African Development Bank Withdraws International Staff from Ethiopia

Soukaina Sghir
Soukaina Sghir
3 Min Read
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The African Development Bank (AfDB) announced on Wednesday the immediate withdrawal of its international staff from Ethiopia, citing an incident in which two of its employees were reportedly assaulted and detained by Ethiopian security forces in late October in Addis Ababa.

In a press release, the African Development Bank stated, “The African Development Bank has decided to withdraw all its international staff from Ethiopia immediately.” This decision follows a recent breach of diplomatic protocol and the physical assault and detention of two international AfDB employees by Ethiopian security forces. The statement further notes that the Addis Ababa office will remain operational with local staff.

The organization reveals that two employees based in Addis Ababa were “illegally arrested, physically assaulted, and detained for several hours by elements of the security forces without official explanation” on October 31. Although the victims’ identities are not explicitly mentioned, diplomatic sources in Addis Ababa had earlier indicated that one of them was Abdul Kamara, the AfDB’s director in Ethiopia and deputy director-general for East Africa, who subsequently left the country after the incident.

In mid-November, over two weeks after the incident, the AfDB had already decried a “grave diplomatic incident.” While acknowledging the “immediate intervention” of Ethiopian Prime Minister Abiy Ahmed, who ordered the release of the individuals and pledged an investigation, AfDB President Akinwumi Adesina now states in a recent press release that the situation remains unsatisfactorily unresolved.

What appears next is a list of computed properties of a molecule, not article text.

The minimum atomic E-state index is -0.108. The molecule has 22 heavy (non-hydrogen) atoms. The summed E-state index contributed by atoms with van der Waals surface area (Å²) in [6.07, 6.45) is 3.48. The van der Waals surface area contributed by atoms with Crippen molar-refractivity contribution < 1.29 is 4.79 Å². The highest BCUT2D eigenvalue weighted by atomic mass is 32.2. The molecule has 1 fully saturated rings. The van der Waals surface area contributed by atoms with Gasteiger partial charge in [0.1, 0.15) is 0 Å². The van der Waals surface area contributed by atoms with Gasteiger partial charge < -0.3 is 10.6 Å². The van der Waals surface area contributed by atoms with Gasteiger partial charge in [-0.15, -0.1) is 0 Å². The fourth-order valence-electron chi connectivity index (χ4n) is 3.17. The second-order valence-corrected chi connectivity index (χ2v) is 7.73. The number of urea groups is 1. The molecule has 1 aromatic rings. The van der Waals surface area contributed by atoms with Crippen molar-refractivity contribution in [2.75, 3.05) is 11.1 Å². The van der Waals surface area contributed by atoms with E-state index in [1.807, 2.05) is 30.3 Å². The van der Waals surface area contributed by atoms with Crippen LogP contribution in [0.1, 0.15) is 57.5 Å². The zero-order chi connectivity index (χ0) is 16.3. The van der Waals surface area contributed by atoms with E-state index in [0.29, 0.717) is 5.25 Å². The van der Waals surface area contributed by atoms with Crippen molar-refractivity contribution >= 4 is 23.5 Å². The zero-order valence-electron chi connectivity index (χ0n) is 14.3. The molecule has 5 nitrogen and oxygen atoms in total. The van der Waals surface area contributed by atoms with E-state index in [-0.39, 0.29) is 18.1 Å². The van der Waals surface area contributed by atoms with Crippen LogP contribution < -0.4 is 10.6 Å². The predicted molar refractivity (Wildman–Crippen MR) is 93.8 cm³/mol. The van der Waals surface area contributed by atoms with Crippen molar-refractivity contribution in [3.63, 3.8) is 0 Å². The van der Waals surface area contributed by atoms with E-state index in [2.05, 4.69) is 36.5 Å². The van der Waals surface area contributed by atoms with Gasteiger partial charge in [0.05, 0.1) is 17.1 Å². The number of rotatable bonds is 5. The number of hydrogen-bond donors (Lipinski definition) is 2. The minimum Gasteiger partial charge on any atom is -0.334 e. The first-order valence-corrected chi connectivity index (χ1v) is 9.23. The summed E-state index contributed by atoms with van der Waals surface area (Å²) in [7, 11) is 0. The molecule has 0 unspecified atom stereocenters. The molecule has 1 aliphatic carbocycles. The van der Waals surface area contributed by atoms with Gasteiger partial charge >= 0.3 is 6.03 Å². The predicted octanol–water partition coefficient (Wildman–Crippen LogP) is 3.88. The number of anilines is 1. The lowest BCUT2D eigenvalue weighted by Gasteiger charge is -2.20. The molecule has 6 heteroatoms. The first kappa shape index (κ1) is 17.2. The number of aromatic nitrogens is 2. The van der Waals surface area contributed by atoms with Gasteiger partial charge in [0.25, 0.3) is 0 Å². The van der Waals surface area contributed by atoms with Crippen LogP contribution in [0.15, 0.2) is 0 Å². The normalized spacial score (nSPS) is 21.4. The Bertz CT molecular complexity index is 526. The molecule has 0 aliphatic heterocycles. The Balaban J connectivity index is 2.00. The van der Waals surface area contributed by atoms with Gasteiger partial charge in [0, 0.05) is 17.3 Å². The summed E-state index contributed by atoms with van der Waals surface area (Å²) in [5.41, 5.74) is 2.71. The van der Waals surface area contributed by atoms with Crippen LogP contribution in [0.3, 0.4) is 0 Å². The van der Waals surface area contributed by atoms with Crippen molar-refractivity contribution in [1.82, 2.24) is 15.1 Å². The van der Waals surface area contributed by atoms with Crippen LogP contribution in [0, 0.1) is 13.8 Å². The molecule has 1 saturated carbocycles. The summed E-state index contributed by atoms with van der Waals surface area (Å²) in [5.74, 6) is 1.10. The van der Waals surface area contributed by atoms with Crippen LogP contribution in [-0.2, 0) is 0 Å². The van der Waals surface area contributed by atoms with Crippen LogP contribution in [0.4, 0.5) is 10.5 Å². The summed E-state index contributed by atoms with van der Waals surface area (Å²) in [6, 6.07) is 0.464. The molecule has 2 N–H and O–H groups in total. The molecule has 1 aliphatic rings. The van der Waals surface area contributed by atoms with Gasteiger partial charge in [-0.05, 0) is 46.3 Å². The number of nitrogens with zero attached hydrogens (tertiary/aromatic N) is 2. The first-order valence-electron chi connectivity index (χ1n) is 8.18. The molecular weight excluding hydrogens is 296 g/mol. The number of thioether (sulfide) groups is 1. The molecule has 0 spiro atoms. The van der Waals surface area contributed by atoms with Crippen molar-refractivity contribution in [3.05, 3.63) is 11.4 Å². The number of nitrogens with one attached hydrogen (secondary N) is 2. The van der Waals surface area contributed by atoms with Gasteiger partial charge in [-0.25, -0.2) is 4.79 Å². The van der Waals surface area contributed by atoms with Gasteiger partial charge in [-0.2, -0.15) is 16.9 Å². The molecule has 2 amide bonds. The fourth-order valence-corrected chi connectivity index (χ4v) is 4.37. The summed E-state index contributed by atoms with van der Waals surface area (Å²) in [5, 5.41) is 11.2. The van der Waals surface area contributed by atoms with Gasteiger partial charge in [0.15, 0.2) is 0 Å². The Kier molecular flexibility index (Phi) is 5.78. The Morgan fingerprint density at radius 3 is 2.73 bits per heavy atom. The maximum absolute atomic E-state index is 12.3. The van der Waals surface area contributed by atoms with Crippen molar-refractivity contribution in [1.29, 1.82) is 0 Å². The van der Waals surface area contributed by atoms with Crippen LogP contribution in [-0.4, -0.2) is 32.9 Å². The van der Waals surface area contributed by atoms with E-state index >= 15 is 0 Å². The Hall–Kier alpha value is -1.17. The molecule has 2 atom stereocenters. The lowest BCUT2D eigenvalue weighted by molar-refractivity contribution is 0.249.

The AfDB had previously lodged an official complaint with Ethiopian authorities. Expressing ongoing concern, Adesina notes that the Ethiopian government has yet to share any reports or investigation details regarding the incident with the bank.

Established in 1964 to finance development efforts in Africa, the AfDB counts around twenty non-African member states, including the United States, China, France, Germany, the United Kingdom, Japan, India, and African Union member countries. As of September 30, the AfDB’s investments in Ethiopia amounted to $1.24 billion spread across 22 projects. The withdrawal of international staff underscores the seriousness of the diplomatic incident and its potential ramifications on the bank’s engagements in the country.

Soukaina Sghir

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